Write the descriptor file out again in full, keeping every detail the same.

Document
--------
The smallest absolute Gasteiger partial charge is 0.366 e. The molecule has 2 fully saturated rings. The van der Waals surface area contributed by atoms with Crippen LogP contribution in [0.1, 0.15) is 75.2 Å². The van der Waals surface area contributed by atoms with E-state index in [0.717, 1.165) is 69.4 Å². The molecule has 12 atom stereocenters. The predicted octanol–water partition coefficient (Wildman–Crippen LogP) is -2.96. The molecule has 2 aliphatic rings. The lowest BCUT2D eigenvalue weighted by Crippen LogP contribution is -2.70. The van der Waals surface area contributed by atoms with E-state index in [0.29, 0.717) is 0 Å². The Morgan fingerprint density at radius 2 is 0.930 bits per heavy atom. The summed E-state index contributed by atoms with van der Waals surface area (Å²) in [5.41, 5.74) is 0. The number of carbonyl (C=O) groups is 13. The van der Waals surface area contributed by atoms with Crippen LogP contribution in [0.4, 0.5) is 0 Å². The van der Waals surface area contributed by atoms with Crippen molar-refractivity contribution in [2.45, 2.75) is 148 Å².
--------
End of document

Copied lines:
The smallest absolute Gasteiger partial charge is 0.366 e. The molecule has 2 fully saturated rings. The van der Waals surface area contributed by atoms with Crippen LogP contribution in [0.1, 0.15) is 75.2 Å². The van der Waals surface area contributed by atoms with E-state index in [0.717, 1.165) is 69.4 Å². The molecule has 12 atom stereocenters. The predicted octanol–water partition coefficient (Wildman–Crippen LogP) is -2.96. The molecule has 2 aliphatic rings. The lowest BCUT2D eigenvalue weighted by Crippen LogP contribution is -2.70. The van der Waals surface area contributed by atoms with E-state index in [0.29, 0.717) is 0 Å². The Morgan fingerprint density at radius 2 is 0.930 bits per heavy atom. The summed E-state index contributed by atoms with van der Waals surface area (Å²) in [5.41, 5.74) is 0. The number of carbonyl (C=O) groups is 13. The van der Waals surface area contributed by atoms with Crippen LogP contribution in [0.4, 0.5) is 0 Å². The van der Waals surface area contributed by atoms with Crippen molar-refractivity contribution in [2.45, 2.75) is 148 Å².